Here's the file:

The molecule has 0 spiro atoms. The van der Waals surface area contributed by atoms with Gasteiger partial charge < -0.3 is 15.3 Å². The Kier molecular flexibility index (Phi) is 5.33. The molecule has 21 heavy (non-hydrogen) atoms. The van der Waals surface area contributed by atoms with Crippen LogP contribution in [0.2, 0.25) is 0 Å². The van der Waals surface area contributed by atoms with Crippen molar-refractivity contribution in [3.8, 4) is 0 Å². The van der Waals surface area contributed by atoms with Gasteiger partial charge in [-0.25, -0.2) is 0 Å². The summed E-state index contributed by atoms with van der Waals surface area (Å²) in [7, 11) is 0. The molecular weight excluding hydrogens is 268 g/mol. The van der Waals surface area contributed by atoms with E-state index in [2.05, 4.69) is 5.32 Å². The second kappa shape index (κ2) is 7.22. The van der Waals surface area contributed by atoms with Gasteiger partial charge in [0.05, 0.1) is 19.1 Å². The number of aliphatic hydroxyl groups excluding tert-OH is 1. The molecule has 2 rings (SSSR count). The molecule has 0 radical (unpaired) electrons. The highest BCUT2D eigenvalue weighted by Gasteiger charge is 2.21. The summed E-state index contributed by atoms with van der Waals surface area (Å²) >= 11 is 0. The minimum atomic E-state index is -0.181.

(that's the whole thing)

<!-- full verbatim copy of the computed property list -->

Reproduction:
The molecule has 0 spiro atoms. The van der Waals surface area contributed by atoms with Gasteiger partial charge < -0.3 is 15.3 Å². The Kier molecular flexibility index (Phi) is 5.33. The molecule has 21 heavy (non-hydrogen) atoms. The van der Waals surface area contributed by atoms with Crippen LogP contribution in [0.2, 0.25) is 0 Å². The van der Waals surface area contributed by atoms with Crippen molar-refractivity contribution in [3.8, 4) is 0 Å². The van der Waals surface area contributed by atoms with Gasteiger partial charge in [-0.25, -0.2) is 0 Å². The summed E-state index contributed by atoms with van der Waals surface area (Å²) in [7, 11) is 0. The molecular weight excluding hydrogens is 268 g/mol. The van der Waals surface area contributed by atoms with E-state index in [2.05, 4.69) is 5.32 Å². The second kappa shape index (κ2) is 7.22. The van der Waals surface area contributed by atoms with Gasteiger partial charge in [0.05, 0.1) is 19.1 Å². The number of aliphatic hydroxyl groups excluding tert-OH is 1. The molecule has 2 rings (SSSR count). The molecule has 0 radical (unpaired) electrons. The highest BCUT2D eigenvalue weighted by Gasteiger charge is 2.21. The summed E-state index contributed by atoms with van der Waals surface area (Å²) >= 11 is 0. The minimum atomic E-state index is -0.181.